Student exchange program reaches out to northern Michigan families

LAKE COUNTY — Michigan may seem like home to those living there, but to a student from another country traveling here could be the trip of a lifetime. 

The International Student Exchange Program — also known as the ASSE — is reaching out to Northern Michigan families who may wish to host exchange students or young residents who may wish to discover a new culture abroad.

“Being apart from their families allows them to grow as a person whether that means a foreign student visiting the United States or vice-versa,” said Naiane Duchon, the Michigan area coordinator for ASSE. “When we are exposed to different cultures personally, as opposed to what we get from the media, it can really give you a new perspective.”

The ASSE began as the American-Scandinavian Student Exchange, which allowed American students to be exposed to northern European cultures and the other way around. The organization has since grown to include 31 different nations all over the world.

“We have both an inbound and an outbound program,” said Duchon. “Students go to orientations and talk to a coordinator who will help them with the entire process. They can choose from a choice of different destinations and programs and there are several scholarships available to help with this process.”

Year-long, semester-long, and summer programs are offered. Enrollment times depend on what time of year both the student and the host family wish to take part in the program. Security and privacy are maintained for both the student and the host family.

“Families can go to our website to register, they would then meet with an area representative and talk about problem solving in the process, ensuring there will be harmony with the visiting student and a screening and background check,” said Duchon.

Duchon stresses how hosting a student is a life-changing event not only for the student, but for the host family as well.

“It’s making a friend for a lifetime,” said Duchon. “I’ve had visiting students return for frequent trips. They’ll attend weddings and births in their host family and vice-versa. The connection really doesn’t end when the initial visit ends.”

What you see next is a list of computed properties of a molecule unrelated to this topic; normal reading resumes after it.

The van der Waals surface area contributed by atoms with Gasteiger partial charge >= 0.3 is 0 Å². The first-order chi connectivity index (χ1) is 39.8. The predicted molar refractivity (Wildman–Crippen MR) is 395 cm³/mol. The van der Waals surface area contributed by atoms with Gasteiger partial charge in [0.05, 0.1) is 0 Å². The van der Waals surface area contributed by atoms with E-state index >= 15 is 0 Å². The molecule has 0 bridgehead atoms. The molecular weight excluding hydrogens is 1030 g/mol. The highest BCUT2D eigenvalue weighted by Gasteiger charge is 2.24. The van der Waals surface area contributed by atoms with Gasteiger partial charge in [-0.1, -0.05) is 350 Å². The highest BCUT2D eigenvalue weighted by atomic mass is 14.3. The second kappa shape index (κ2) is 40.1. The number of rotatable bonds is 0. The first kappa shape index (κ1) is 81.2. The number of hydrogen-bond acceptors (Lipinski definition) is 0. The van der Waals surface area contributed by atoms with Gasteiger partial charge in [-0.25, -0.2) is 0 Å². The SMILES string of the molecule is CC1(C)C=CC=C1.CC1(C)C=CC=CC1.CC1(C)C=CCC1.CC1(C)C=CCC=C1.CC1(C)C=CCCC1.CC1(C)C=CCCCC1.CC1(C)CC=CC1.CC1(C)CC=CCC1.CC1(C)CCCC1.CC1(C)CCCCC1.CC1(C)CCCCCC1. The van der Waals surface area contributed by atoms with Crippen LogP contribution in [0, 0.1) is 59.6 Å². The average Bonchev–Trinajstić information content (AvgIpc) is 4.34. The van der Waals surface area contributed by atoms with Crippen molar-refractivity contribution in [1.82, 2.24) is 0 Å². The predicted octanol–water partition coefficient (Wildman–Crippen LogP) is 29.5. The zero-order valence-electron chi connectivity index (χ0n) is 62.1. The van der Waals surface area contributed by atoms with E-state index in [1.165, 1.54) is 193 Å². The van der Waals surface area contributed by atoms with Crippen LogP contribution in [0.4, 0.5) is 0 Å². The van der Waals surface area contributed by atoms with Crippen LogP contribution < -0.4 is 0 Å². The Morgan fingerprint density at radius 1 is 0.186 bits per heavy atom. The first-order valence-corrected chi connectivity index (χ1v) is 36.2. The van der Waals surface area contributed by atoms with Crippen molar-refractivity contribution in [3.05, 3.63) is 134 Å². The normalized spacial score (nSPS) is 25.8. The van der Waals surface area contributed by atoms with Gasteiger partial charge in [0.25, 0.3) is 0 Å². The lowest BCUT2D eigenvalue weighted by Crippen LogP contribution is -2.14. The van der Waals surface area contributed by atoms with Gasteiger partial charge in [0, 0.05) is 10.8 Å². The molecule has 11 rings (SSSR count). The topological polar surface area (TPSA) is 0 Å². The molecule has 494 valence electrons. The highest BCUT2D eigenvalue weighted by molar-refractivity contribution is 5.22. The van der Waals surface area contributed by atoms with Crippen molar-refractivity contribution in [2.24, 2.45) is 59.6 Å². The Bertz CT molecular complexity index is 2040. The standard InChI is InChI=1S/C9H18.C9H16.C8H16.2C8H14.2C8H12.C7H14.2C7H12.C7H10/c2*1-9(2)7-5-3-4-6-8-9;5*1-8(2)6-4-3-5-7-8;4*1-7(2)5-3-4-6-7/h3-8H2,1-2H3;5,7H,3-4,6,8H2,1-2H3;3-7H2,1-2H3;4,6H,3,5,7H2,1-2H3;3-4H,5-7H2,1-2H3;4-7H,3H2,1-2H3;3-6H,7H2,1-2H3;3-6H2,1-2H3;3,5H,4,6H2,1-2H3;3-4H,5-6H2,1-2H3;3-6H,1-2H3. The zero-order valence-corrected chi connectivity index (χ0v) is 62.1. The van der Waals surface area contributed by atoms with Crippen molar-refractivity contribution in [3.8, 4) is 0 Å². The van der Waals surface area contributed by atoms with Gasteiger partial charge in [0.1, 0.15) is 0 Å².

It is important people realize the gravity of what they are taking on if they wish to host a student. It is essentially adding a family member to their household for several months. 

“Families have to treat them not only as a guest, but as a member of the family,” said Duchon. “The host family is not financially responsible for the students, but they must provide a bed and food for them.”

The organization is reaching out to several communities around the country, but Duchon said she believes northern Michigan can be a great place for a young person to be exposed to the United
States.

“I think northern Michigan is a great place to host a student visiting the United States,” said Duchon. “I didn’t grow up in Michigan, and I really fell in love with it here. I think the students will feel the same way. Not only is it beautiful here, but the people here are kind and sweet and, from personal experience, really work to make you feel like one of them.”

Student-exchange programs provide new opportunities and fantastic memories for all involved. Duchon hopes people will take that chance.

“Please consider hosting a student,” said Duchon. “You don’t have to have a big house or a lot of money, all these students are looking for is a loving family. It has so many benefits not only for the family, but for the whole community.”

More information is available at asse.com. For questions, call (231) 408-7318.

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Posted by Brendan Losinski

Brendan is the reporter for the Lake County Star. He works in the office in Baldwin and can be reached at (231) 745-4635 and by email at blosinski@pioneergroup.com.

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